Regarding the first part of Bob's statement, it seems clear that he doesn't read The Pond overmuch.  Very nearly by definition, I blog about "the narrow", because that's where my interests lie.  Sure, I could write about the geopolitical situation surrounding the beginning of WWII in the Pacific, but I'd hate every moment of it.  I'm an amateur historian of the military actions of the Pacific War, with an emphasis on naval battles, and a particular emphasis on the Battle of Midway, because that's what I like... and I write about what I like.  I won't apologize for being "too narrow" for someone's taste.

Particularly when it "doesn't matter".

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June 05, 2011

Missing Midway Photography

Unless you're like me, and heaven help you if you are, you may not have noticed one of the most surprising facts surrounding the Battle of Midway.  That is, where are all the pictures of the Japanese carriers?   Now, I can hear you saying "Wonderduck, there's plenty of pictures of Kido Butai at Midway out there!  Just look at this one of the Akagi!"

"Or this one of the Soryu!"

"Or this one, it's the Hiryu!"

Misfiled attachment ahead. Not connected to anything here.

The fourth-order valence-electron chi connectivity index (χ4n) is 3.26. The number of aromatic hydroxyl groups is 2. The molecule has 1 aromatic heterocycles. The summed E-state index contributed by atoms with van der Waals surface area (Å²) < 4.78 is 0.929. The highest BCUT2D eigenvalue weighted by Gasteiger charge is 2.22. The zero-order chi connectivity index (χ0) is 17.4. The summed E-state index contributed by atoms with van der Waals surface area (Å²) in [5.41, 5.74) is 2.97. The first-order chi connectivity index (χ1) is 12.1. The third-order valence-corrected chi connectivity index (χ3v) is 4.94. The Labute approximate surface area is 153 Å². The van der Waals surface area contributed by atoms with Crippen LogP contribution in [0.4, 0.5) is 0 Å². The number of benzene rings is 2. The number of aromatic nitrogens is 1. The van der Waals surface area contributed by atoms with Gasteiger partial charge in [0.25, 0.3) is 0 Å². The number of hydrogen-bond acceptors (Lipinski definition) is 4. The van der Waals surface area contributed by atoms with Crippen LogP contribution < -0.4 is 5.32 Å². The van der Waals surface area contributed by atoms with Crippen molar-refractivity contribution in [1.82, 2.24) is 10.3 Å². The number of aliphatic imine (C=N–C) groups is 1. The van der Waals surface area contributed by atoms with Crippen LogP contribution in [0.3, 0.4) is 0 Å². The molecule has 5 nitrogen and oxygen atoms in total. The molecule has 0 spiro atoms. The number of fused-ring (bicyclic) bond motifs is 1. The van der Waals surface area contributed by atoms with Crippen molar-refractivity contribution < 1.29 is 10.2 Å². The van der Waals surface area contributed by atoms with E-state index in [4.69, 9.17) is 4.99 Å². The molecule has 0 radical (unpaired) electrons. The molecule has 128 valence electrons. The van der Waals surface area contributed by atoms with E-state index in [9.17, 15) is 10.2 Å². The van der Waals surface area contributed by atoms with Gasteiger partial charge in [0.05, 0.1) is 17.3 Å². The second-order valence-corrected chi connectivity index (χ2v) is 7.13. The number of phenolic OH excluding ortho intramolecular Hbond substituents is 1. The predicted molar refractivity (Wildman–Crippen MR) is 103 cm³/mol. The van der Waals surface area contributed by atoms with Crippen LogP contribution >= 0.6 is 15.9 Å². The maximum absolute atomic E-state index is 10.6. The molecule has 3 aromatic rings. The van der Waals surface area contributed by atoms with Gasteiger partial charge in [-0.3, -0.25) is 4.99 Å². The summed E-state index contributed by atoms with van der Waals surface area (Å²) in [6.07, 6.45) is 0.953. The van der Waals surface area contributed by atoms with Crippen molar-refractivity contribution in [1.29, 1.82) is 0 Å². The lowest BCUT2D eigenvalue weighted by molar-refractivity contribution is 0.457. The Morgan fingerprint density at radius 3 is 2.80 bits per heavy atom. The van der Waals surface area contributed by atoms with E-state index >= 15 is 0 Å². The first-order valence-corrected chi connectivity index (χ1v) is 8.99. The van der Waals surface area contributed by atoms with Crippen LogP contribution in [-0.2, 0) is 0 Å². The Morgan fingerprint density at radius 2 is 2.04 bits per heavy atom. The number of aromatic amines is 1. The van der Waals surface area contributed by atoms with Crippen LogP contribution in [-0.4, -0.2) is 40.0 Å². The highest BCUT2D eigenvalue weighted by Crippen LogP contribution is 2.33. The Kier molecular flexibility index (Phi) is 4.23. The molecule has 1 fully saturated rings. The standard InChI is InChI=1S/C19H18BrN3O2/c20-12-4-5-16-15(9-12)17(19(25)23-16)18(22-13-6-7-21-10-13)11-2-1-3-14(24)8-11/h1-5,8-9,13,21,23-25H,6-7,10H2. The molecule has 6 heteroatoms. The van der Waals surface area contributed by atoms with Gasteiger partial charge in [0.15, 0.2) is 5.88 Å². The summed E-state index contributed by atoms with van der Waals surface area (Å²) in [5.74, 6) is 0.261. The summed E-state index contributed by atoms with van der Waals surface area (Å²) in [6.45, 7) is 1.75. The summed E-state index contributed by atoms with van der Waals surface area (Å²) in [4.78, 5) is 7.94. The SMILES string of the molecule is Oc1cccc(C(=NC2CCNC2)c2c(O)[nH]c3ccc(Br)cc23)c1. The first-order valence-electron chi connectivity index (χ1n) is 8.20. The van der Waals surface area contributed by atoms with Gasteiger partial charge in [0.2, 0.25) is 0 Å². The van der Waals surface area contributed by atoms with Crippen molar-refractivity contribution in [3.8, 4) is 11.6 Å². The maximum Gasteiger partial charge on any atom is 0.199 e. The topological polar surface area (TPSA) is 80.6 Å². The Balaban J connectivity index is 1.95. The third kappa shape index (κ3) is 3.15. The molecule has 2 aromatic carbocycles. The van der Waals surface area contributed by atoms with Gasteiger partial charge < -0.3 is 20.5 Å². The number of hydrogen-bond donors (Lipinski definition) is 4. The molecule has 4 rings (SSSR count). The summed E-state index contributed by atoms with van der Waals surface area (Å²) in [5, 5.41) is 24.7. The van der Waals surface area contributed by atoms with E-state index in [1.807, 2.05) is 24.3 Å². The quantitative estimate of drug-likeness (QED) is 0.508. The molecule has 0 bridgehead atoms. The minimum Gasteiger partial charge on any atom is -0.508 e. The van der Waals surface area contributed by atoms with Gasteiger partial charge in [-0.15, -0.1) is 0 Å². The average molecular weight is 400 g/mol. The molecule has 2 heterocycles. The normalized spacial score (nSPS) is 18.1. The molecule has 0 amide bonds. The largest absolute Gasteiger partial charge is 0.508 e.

"Or this one, of the Kaga... er... hey!"

I'm sure there are variants of the above three pictures in the National Archives, but for all intents and purposes, those are the only images of the Japanese carriers involved at the Battle of Midway that we have.  Taken from B-17s on the morning of June 4th, 1942, they represent the entirety of the US photographic effort during the battle.

Or do they?
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June 04, 2011

The Reason For Midway

Reader Siergen asks: "Assuming that the Japanese had succeeded in taking Midway, did they have any plans to actually use it, such as for land-based bombing of Pearl harbor?  Or was it intended solely as bait to lure the US carriers out and sink them?"

A fine question.  Indeed, there was a strategic reason for the Japanese to take Midway.  However, in my estimation, their reasoning was somewhat... flawed.  As the War in the Pacific drew close, the Japanese military knew that they could not realistically go toe-to-toe with the United States for more than a year or so, two years maximum (let that sink in: they started a war they could not win militarily... and knew it).  Instead, they intended to win politically, by inflicting such heavy losses on the US and her allies that they'd give up and go for a political settlement.  In the political realm, they believed that they'd have a strong case for keeping their conquests (primarily the Indonesia area, with her rubber, tin and oil deposits) and become both self-sufficient and the unquestioned master of Asia.